Got this message from a reader, Southern forestry expert W.V. (Mac) McConnell:
|Climate change is causing wildfires to burn more fiercely,|
pumping more greenhouse gases into the atmosphere
than previously thought, according to a new study
published in Nature Geosciences.
A Look at the Record: Apalachicola National Forest 2000-2009 Planning Period
In 2000 the three National Forests in Florida began operating under a 10 year Land and Resource Management Plan. Here are the results of timber resource management on the largest of these forests, the Apalachicola, for the planning period that has just ended.
Land managers have two principal tools available (to manage forests): fire and timber harvesting. The 10 year record for fire use is good: 86% (947,000 acres) of the planned prescribed burn area was treated. Now, let’s look at how well the Forest managed the timber resource and how this has affected some other key components of the ecosystem.
The Forest grows enough wood each year to make a line of stacked cords ~360 miles long. How much wood did we actually cut? The 10 year average annual cut was .95 MMcf or 5% of the total annual growth Inventory increase. The rest of the forest reduction was due to 30% mortality.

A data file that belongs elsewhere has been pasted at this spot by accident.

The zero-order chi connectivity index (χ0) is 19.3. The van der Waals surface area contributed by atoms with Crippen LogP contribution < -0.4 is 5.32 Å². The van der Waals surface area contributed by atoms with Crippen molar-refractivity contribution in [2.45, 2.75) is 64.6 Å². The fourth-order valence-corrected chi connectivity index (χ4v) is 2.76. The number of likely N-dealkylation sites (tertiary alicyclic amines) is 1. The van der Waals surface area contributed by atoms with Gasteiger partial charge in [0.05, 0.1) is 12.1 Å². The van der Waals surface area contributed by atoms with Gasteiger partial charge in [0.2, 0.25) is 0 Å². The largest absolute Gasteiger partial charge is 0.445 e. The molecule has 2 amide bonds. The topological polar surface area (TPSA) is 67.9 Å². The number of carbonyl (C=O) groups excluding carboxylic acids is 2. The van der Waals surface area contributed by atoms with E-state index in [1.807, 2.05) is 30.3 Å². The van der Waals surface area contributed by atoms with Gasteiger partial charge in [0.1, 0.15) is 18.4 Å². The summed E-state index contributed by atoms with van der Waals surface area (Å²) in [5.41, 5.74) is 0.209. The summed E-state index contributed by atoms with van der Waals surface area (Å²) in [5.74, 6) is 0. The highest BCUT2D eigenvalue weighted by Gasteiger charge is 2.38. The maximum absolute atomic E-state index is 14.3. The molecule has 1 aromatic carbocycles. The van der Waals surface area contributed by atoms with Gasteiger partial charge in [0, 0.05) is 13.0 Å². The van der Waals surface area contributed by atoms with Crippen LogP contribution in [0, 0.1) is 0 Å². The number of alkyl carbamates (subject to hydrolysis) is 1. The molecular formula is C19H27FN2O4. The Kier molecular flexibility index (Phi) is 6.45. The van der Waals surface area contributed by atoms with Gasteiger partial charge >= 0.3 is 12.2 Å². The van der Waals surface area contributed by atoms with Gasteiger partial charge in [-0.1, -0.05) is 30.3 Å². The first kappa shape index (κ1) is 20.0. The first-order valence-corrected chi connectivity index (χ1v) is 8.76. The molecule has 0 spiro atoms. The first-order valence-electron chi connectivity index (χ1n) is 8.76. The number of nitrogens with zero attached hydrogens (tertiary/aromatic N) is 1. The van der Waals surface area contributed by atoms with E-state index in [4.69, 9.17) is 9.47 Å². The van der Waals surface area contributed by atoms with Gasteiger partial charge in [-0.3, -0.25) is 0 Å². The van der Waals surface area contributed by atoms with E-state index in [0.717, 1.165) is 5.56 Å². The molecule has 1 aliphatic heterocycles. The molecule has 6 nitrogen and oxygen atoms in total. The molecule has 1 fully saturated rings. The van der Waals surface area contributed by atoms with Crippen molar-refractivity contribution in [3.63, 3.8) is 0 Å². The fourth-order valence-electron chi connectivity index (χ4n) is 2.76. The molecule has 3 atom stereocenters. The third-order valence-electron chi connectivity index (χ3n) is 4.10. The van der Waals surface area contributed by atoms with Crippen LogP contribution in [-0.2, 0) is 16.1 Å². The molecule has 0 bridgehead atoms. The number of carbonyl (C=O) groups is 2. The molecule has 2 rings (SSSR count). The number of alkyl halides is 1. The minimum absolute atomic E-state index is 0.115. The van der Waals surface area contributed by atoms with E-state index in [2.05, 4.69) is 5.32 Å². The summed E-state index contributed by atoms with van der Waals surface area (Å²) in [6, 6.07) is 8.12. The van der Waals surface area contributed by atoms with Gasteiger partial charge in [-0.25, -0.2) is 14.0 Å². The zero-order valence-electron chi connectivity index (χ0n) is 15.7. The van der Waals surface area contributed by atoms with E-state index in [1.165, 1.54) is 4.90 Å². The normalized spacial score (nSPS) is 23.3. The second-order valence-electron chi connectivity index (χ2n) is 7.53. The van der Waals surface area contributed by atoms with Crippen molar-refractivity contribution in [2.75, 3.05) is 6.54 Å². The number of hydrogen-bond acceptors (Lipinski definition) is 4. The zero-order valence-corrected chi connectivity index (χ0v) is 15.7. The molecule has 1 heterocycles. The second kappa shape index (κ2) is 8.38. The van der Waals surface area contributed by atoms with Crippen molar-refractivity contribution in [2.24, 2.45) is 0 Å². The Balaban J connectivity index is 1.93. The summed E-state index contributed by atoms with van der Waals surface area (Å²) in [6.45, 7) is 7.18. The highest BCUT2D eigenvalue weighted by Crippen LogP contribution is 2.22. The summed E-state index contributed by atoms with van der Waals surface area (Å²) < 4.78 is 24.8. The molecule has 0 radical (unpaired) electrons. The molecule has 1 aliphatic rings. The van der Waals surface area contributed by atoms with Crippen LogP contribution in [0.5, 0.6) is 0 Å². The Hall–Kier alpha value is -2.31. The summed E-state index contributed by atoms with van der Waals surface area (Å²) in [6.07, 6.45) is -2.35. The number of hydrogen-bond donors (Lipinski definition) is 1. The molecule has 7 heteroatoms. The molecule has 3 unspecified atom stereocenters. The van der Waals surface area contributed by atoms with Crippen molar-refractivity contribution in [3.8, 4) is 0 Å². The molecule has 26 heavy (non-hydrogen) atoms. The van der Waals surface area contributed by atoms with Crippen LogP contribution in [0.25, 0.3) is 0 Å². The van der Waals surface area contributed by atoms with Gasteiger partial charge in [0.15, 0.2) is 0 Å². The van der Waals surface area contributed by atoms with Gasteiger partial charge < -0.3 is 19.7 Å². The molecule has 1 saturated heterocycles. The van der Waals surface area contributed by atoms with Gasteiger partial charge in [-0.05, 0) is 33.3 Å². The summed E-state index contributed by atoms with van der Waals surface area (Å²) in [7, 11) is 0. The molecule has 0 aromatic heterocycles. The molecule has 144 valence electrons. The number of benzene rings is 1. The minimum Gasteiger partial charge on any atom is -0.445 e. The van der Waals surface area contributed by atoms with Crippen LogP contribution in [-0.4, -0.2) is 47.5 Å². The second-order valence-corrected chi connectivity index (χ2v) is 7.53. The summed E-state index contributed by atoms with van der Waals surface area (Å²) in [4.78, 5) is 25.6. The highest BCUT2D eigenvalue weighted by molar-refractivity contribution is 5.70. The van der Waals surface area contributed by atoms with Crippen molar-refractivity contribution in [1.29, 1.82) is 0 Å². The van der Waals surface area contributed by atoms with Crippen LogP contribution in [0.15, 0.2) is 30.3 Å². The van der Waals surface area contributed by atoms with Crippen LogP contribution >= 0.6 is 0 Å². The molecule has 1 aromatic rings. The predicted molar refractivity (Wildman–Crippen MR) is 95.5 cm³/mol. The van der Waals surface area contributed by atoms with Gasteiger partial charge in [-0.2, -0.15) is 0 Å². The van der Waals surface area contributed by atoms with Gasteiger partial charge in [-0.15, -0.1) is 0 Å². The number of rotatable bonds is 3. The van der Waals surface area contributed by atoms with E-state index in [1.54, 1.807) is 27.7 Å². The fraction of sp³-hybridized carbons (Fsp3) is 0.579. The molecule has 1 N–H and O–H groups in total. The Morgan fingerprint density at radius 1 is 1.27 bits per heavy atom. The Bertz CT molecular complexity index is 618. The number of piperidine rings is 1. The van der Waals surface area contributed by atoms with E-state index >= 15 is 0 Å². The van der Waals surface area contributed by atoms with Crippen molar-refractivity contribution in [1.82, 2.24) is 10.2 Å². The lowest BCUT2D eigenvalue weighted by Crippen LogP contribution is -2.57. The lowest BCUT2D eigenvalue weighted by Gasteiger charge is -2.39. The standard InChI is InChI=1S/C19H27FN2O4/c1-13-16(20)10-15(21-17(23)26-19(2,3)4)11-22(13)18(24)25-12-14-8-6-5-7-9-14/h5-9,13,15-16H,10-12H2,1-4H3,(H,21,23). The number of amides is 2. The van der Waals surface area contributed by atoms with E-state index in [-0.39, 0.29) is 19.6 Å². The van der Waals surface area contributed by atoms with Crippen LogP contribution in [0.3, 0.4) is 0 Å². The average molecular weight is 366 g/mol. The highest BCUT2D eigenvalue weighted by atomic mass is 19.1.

On the Apalachicola National Forest during the past 10 years -- the forest increased by 35%, 30% of it died, while just 5% of timber was harvested. Left unchecked, the current growth conditions will lead to greater density, increased tree mortality and sharply declining forest health.
The same situation is playing out in California's forests -- they're dying faster than they're being harvested. Harvesting has pretty much been halted in California and we've got thousands of acres of cord wood piling up -- waiting for the next spark.
Sustainable harvesting to maintain forest health. Actively manage the forests and put people back to work cutting timber before it's too late.
With thanks to Mac, note that in California,the state's wildland fire fighting agency, CalFire, has just declared the official start of fire season. Disaster is just one careless spark away. Get out in the environment, but please take care.